María Berrío, The Spike of the Crocus, 2020

    ‘Nature’s fecundity presses impatiently on these images.’ — María Berrío

    In other works, flowers herald the presence of a living world just outside of the frame. As the artist says, ‘Nature’s fecundity presses impatiently on these images.’


    5

    Collage with Japanese paper and watercolour paint on canvas
    50.8 x 40.6 cm
    20 x 16 in

    María Berrío, Interior of a Moment, 2020

    María Berrío’s studio, June 2020

    6

    Collage with Japanese paper and watercolour paint on canvas
    76.2 x 61 cm
    30 x 24 in

    María Berrío, Baz, 2020

    ‘As the old world is uprooted, it is the seedlings that will sprout and eventually flourish in the overturned soil.’ — María Berrío.

    The final portrait shows the artist’s own son, whose presence refutes the pull of the imaginary while at the same time underscoring its potency, reality and fantasy emerging out of one another. Has Berrío’s life enfolded her fiction or is it the other way around? The question strikes urgently: do we control and shape the world or does it control and shape us? For Berrío, the answers to this question are to be found in our children. As the artist comments, ‘In the words of Pablo Neruda, “You can cut all the flowers, but you cannot keep Spring from coming.” As the old world is uprooted, it is the seedlings that will sprout and eventually flourish in the overturned soil.’


    María Berrío

    About the artist

    Photo © Kyle Dorosz

    Based in Brooklyn, María Berrío was born and grew up in Colombia. Her works, which are meticulously crafted from layers of Japanese paper, reflect on cross-cultural connections and global migration seen through the prism of her own history.

    María Berrío’s work is in permanent collections including the Whitney Museum of American Art, New York, USA; National Gallery of Art, Washington DC; Crystal Bridges Museum of American Art, USA; Nasher Museum of Art at Duke University, USA; Pérez Art Museum, Miami, USA and Pennsylvania Academy of the Fine Arts, Philadelphia, USA, among others. Her work has been shown as part of significant exhibitions at the Philadelphia Museum of Art, USA; Nasher Museum of Art, USA; Prospect.4 Triennial, New Orleans; and the Museo del Barrio, New York. The Norton Museum of Art in West Palm Beach, is organising the first survey of Berrío’s work, scheduled to open in early 2021.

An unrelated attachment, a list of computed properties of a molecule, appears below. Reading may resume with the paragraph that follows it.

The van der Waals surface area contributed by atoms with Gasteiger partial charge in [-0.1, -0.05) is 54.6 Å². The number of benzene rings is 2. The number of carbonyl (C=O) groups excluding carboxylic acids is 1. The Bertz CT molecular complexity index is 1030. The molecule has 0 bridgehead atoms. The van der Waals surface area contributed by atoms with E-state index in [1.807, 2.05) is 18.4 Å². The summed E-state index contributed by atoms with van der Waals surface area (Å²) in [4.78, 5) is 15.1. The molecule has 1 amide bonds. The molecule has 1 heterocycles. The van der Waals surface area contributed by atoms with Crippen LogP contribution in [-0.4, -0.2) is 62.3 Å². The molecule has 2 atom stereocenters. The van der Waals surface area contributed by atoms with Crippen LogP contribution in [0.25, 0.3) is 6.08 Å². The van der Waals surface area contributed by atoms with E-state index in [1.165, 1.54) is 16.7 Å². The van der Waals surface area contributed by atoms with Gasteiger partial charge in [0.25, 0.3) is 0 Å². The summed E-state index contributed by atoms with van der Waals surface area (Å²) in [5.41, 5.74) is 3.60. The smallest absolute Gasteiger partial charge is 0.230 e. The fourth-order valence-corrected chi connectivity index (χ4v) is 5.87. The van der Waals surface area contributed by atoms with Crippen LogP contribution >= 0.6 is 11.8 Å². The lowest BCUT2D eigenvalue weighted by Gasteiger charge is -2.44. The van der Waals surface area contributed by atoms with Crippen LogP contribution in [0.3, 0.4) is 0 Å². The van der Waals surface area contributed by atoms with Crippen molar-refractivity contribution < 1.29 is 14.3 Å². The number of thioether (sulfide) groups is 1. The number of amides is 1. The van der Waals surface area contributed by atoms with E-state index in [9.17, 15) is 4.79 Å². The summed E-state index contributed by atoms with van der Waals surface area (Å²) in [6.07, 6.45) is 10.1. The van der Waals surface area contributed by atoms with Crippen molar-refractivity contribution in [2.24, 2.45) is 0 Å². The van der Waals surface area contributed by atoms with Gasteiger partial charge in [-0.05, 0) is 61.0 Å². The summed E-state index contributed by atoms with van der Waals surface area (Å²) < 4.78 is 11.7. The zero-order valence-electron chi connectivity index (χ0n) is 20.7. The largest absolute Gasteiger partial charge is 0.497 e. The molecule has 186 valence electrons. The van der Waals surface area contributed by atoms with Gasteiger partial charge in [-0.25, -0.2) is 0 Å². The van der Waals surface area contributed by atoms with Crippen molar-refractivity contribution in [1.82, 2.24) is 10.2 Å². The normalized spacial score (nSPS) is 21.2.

Vortic Installation

    XR installation view, María Berrío, A Day’s Cadence, Victoria Miro on Vortic, 7 July–8 August 2020. All works © María Berrío, courtesy the artist and Victoria Miro

    XR installation view, María Berrío, A Day’s Cadence, Victoria Miro on Vortic, 7 July–8 August 2020. All works © María Berrío, courtesy the artist and Victoria Miro

    XR installation view, María Berrío, A Day’s Cadence, Victoria Miro on Vortic, 7 July–8 August 2020. All works © María Berrío, courtesy the artist and Victoria Miro

    XR installation view, María Berrío, A Day’s Cadence, Victoria Miro on Vortic, 7 July–8 August 2020. All works © María Berrío, courtesy the artist and Victoria Miro

    XR installation view, María Berrío, A Day’s Cadence, Victoria Miro on Vortic, 7 July–8 August 2020. All works © María Berrío, courtesy the artist and Victoria Miro

    Victoria Miro worked with the virtual art platform Vortic to capture these works – as well as their physical gallery spaces in London – photogrammetrically with the latest high-resolution 3D scanning technology.

    Vortic’s software and rendering techniques, which have never before been used in the industry, enable Victoria Miro to present exhibitions of 2D and 3D works in the very highest quality. These works can be experienced in Virtual Reality via the Vortic Collect app.

    Learn more about Vortic here.